"My art features the use of mixed media and acrylic spray paint to create paintings of origami objects such as my classic Scotty," said Lenny Achan. "These objects remind me a more innocent time."
New York City (PRWEB) October 09, 2017
New York, NY, September 18, 2017 -- Lenny Achan debuted his solo exhibition entitled "City Slickers" at the Cornelia Street Café in New York City. His show, a mixture of street art and graffiti, along with geometric dimensions -- showcase objects that are whimsical in nature and reminiscent of childhood. The show opened with a reception on September 12 and runs through October 30.
"My art features the use of mixed media and acrylic spray paint to create paintings of paper boats and planes, as well as animals and as in this show, origami dogs such as my classic Scotty," said Lenny Achan. "These objects remind me of my childhood in Brooklyn and Queens during a time that was much more innocent. I hope when others come in contact with my art, it makes them happy or sets them into positive action for themselves or others"
In this exhibit, the pieces, such as his Scotty or pigeon, are created out of subway maps and made into origami which is then "cut and put back together like a jigsaw puzzle." He uses transparent acrylic spray to shadow and seal the subjects resulting in what looks like three dimensional figures coming off the canvas. This particular style, he calls "MapWorks" uses transparent spray paint on the cut and placed edges to create dimension."
"My love of street art and graffiti, as well as my love of math and science, play a role in my art," said Lenny. "The objects are also very typically New York, and sometimes whimsical, so I bring all this together for a final product."
Lenny Achan was born in Brooklyn, New York in 1976. He is an artist, inventor and entrepreneur who combines all of the experiences of his highly matrixes life into works of art. His style was shaped by growing up in NYC as a street artist in the early 1990's and was influenced by current artists like Luis Zimad Lamboy, a long time mentor and friend. Luis, who Lenny met at age 16, encouraged him to explore his artistic abilities beyond lettering and graffiti.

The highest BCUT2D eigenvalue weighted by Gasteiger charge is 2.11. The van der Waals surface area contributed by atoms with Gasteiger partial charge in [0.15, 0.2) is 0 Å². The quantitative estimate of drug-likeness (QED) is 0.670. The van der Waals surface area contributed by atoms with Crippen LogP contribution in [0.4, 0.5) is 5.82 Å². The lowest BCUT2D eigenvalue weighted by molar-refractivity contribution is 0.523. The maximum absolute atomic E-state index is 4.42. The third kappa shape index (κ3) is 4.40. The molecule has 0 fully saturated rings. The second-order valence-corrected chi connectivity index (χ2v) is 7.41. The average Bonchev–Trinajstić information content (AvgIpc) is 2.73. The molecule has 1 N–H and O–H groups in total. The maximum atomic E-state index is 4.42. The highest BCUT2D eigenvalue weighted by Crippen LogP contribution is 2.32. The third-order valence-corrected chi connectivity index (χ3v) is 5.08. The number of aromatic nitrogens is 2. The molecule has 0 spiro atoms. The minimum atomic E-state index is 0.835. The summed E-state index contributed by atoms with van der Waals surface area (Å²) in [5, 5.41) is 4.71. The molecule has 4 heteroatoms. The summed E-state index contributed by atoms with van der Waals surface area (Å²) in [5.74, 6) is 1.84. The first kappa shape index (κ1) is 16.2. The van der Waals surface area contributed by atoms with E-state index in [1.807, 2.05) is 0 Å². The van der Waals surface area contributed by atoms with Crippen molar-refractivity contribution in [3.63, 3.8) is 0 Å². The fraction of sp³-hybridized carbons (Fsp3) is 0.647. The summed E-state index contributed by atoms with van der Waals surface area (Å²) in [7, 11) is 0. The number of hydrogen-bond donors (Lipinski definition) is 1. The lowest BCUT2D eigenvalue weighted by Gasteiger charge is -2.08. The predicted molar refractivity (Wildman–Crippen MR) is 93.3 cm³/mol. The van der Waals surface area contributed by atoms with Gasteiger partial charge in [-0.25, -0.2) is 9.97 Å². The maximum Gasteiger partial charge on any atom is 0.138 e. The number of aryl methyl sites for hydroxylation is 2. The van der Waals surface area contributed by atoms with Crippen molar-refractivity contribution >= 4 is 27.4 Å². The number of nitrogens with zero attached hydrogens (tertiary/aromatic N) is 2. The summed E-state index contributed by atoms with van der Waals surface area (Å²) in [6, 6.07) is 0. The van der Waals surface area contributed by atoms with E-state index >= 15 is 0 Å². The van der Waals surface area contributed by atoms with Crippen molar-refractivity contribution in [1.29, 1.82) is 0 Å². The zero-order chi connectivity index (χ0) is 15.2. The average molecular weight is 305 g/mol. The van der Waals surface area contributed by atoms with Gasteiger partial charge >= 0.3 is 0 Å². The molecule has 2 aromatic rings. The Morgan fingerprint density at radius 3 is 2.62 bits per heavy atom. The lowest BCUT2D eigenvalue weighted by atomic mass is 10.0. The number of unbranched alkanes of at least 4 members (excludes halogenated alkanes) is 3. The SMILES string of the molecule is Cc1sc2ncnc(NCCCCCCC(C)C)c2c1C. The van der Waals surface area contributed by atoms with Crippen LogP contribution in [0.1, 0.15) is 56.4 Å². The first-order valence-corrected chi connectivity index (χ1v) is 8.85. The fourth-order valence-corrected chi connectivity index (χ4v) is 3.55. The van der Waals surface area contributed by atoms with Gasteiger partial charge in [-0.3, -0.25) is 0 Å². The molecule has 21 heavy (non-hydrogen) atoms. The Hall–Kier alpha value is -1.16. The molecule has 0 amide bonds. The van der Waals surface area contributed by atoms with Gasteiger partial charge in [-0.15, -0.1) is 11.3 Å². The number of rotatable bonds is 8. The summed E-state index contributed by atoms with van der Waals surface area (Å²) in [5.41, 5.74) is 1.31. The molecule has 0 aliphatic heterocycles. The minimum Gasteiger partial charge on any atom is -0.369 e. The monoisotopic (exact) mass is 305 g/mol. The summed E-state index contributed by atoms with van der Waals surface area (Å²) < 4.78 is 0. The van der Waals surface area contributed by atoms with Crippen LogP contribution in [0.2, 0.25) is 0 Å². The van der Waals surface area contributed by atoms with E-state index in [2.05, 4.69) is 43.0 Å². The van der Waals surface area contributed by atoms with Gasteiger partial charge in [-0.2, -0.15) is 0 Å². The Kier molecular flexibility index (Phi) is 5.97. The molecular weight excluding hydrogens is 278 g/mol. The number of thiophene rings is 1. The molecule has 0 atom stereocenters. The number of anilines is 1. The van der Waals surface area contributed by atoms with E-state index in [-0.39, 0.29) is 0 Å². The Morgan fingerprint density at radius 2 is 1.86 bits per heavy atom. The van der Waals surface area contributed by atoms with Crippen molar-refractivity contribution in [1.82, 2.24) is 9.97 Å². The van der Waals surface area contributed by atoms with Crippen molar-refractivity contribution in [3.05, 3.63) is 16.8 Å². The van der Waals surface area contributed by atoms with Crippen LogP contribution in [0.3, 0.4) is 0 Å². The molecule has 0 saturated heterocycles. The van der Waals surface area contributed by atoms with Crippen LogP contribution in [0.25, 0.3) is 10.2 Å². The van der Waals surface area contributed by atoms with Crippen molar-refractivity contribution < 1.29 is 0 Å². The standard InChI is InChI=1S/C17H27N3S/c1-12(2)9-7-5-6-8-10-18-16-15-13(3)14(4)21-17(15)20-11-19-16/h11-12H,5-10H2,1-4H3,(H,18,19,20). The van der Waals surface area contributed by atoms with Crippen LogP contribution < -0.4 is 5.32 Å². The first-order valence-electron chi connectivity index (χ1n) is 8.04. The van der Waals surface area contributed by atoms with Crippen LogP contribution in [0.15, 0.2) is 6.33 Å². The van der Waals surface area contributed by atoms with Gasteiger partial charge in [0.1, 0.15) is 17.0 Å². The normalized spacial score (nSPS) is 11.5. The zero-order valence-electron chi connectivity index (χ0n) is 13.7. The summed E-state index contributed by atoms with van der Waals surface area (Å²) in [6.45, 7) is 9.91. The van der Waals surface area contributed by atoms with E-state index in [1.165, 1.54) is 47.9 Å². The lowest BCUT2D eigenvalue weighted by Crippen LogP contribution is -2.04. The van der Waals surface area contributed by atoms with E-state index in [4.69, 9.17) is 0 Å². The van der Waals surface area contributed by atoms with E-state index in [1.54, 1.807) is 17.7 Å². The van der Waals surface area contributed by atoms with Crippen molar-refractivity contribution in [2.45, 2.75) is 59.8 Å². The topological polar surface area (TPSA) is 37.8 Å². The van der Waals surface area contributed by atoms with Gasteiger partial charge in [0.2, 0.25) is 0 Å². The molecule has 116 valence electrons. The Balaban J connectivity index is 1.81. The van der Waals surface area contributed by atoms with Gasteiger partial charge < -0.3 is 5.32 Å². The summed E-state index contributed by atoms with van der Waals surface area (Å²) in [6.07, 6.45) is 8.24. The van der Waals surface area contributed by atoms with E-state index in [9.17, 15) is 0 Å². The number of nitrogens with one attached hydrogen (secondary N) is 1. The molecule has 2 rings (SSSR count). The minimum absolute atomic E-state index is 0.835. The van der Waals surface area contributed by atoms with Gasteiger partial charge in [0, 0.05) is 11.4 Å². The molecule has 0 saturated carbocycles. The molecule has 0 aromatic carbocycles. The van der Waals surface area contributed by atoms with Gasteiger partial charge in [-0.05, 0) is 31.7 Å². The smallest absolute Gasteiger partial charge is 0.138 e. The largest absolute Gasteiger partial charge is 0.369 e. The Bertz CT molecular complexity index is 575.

"The show is incredible and the pieces are beautifully done," said Luis Zimad Lamboy who joined over a hundred art buffs for the opening at the Cornelia Street Café opening. "I have seen Lenny transition from paint only to using multimedia such as the MTA map to create his objects. What is genius about his technique is that he came out as a stencil artist on paper, and then he created a new style of origami collage that has never been seen before."
"There is real sensitivity in the light and dark – in terms of the actual composition of positive and negative," said Rena Sussman an Adjunct Associate Professor of Fabric Styling at the Fashion Institute of Technology in New York. "The placement of the objects are so elegant and at the same time humoristic. The art is so playful and sophisticated." Rena came to the opening with Luis Zimad Lamboy who she says was in her class over thirty years ago.
Cornelia Street Café owner Robin Hirsch has a different art show every month. In fact, over the years, the café has presented an enormous variety of artists including artists, performers and singers. "Achan’s show is so New York City specific which makes it a natural for the Cornelia Street Café," said Hirsch. "It’s also a wonderful contrast to the French water colors we have in the front of the house."
"Achan's work has a large draw not only to private collectors but has also begun to catch the eye of commercial spaces like restaurants, hotels and corporate spaces which are all focused on their consumers experiences while engaging with their brands. Over the last two years his sculptured paintings have rarely lasted 24 hours during his exhibits," said Ralph Maldari, who is an instructor of Hospitality and Customer Relationship Management at New York University.
Achan’s philosophy of art is that it exists to be the world’s most free form of communication. In fact, as a child he never thought his writing or verbal communication was specific enough so he tried drawing as a way to compensate. His drawings became the cover page of his grade school reports and his drawings are known to anyone who has worked with him in his professional life as a healthcare executive and entrepreneur.
"Art in all forms is a powerful vehicle for disruptive innovation, not in a negative way, but to influence the positive change of mental models in the world today," said Achan. "I hope my work is seductive enough to allow for a new and refreshing way to look at the world."
Achan, a Nassau County based artist originally from Queens is a healthcare executive and entrepreneur. He is currently the Chief Innovation Officer (CINO) at Hospital for Special Surgery in NYC and formerly Chief Marketing and Communications Officer and Chief of Access Services for the Mount Sinai Health System in New York City, where he was also Senior Associate Dean for Global Communications, branding and reputation at the Icahn School of Medicine at Mount Sinai.
He says business development, art, photography and innovation are all in the same mediums in which he has learned to express his highly matrixed life experiences.